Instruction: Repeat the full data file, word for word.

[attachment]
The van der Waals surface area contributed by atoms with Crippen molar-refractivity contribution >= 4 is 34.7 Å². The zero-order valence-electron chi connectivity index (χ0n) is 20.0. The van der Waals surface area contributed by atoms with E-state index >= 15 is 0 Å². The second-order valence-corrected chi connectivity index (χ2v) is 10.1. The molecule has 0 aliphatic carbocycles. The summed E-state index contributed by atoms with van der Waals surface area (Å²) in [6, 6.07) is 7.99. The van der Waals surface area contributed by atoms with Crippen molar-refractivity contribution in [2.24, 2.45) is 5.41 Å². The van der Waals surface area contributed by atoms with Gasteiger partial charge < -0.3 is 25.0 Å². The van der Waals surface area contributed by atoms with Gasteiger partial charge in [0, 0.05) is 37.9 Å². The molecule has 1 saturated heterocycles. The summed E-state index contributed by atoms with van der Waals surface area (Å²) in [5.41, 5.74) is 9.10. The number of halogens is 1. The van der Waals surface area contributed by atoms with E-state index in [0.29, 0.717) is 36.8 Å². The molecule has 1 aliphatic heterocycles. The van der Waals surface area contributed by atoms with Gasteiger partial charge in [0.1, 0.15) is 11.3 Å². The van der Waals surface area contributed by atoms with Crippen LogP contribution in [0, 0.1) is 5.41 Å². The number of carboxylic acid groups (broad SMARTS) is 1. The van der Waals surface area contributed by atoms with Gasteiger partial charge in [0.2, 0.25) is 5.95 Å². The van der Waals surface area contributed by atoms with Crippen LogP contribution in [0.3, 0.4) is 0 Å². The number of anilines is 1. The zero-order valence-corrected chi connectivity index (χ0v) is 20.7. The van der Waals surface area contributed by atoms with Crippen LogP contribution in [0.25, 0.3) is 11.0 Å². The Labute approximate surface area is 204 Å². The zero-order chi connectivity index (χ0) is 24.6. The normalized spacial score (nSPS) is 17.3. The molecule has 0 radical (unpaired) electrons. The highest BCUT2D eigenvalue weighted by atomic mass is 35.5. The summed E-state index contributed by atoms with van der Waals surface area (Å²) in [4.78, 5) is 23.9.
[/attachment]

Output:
The van der Waals surface area contributed by atoms with Crippen molar-refractivity contribution >= 4 is 34.7 Å². The zero-order valence-electron chi connectivity index (χ0n) is 20.0. The van der Waals surface area contributed by atoms with E-state index >= 15 is 0 Å². The second-order valence-corrected chi connectivity index (χ2v) is 10.1. The molecule has 0 aliphatic carbocycles. The summed E-state index contributed by atoms with van der Waals surface area (Å²) in [6, 6.07) is 7.99. The van der Waals surface area contributed by atoms with Crippen molar-refractivity contribution in [2.24, 2.45) is 5.41 Å². The van der Waals surface area contributed by atoms with Gasteiger partial charge < -0.3 is 25.0 Å². The van der Waals surface area contributed by atoms with Gasteiger partial charge in [0, 0.05) is 37.9 Å². The molecule has 1 saturated heterocycles. The summed E-state index contributed by atoms with van der Waals surface area (Å²) in [5.41, 5.74) is 9.10. The number of halogens is 1. The van der Waals surface area contributed by atoms with E-state index in [0.29, 0.717) is 36.8 Å². The molecule has 1 aliphatic heterocycles. The van der Waals surface area contributed by atoms with Gasteiger partial charge in [0.1, 0.15) is 11.3 Å². The van der Waals surface area contributed by atoms with Crippen LogP contribution in [0, 0.1) is 5.41 Å². The number of carboxylic acid groups (broad SMARTS) is 1. The van der Waals surface area contributed by atoms with Gasteiger partial charge in [0.2, 0.25) is 5.95 Å². The van der Waals surface area contributed by atoms with Crippen LogP contribution in [0.3, 0.4) is 0 Å². The number of anilines is 1. The zero-order valence-corrected chi connectivity index (χ0v) is 20.7. The van der Waals surface area contributed by atoms with Crippen LogP contribution in [0.25, 0.3) is 11.0 Å². The Labute approximate surface area is 204 Å². The zero-order chi connectivity index (χ0) is 24.6. The normalized spacial score (nSPS) is 17.3. The molecule has 0 radical (unpaired) electrons. The highest BCUT2D eigenvalue weighted by atomic mass is 35.5. The summed E-state index contributed by atoms with van der Waals surface area (Å²) in [4.78, 5) is 23.9.